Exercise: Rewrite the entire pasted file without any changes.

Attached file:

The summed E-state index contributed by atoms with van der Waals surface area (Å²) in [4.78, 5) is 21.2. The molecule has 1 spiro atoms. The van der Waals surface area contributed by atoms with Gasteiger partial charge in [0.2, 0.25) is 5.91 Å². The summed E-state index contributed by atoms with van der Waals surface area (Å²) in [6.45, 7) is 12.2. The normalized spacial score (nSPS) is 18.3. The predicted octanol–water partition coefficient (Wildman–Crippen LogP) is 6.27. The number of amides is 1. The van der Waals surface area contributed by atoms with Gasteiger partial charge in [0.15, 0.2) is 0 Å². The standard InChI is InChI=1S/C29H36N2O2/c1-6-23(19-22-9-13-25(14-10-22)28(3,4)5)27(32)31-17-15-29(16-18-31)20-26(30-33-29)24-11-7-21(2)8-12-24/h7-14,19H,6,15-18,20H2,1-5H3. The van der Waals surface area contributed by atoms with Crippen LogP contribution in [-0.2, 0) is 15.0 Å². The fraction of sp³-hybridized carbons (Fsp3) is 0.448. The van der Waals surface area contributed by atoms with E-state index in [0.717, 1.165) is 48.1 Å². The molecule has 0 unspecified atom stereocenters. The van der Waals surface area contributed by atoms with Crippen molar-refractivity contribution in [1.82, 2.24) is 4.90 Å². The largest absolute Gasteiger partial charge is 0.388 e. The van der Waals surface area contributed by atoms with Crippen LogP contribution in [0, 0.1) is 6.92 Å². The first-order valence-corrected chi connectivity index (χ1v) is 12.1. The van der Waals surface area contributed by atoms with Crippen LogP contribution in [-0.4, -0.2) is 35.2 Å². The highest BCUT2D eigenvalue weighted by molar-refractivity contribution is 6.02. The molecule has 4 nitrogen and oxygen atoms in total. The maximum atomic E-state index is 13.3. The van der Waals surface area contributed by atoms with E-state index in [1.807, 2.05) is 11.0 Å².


The summed E-state index contributed by atoms with van der Waals surface area (Å²) in [4.78, 5) is 21.2. The molecule has 1 spiro atoms. The van der Waals surface area contributed by atoms with Gasteiger partial charge in [0.2, 0.25) is 5.91 Å². The summed E-state index contributed by atoms with van der Waals surface area (Å²) in [6.45, 7) is 12.2. The normalized spacial score (nSPS) is 18.3. The predicted octanol–water partition coefficient (Wildman–Crippen LogP) is 6.27. The number of amides is 1. The van der Waals surface area contributed by atoms with Gasteiger partial charge in [0.15, 0.2) is 0 Å². The standard InChI is InChI=1S/C29H36N2O2/c1-6-23(19-22-9-13-25(14-10-22)28(3,4)5)27(32)31-17-15-29(16-18-31)20-26(30-33-29)24-11-7-21(2)8-12-24/h7-14,19H,6,15-18,20H2,1-5H3. The van der Waals surface area contributed by atoms with Crippen LogP contribution in [-0.2, 0) is 15.0 Å². The fraction of sp³-hybridized carbons (Fsp3) is 0.448. The van der Waals surface area contributed by atoms with E-state index in [0.717, 1.165) is 48.1 Å². The molecule has 0 unspecified atom stereocenters. The van der Waals surface area contributed by atoms with Crippen molar-refractivity contribution in [1.82, 2.24) is 4.90 Å². The largest absolute Gasteiger partial charge is 0.388 e. The van der Waals surface area contributed by atoms with Crippen LogP contribution in [0, 0.1) is 6.92 Å². The first-order valence-corrected chi connectivity index (χ1v) is 12.1. The van der Waals surface area contributed by atoms with Crippen LogP contribution in [-0.4, -0.2) is 35.2 Å². The highest BCUT2D eigenvalue weighted by molar-refractivity contribution is 6.02. The molecule has 4 nitrogen and oxygen atoms in total. The maximum atomic E-state index is 13.3. The van der Waals surface area contributed by atoms with E-state index in [1.807, 2.05) is 11.0 Å².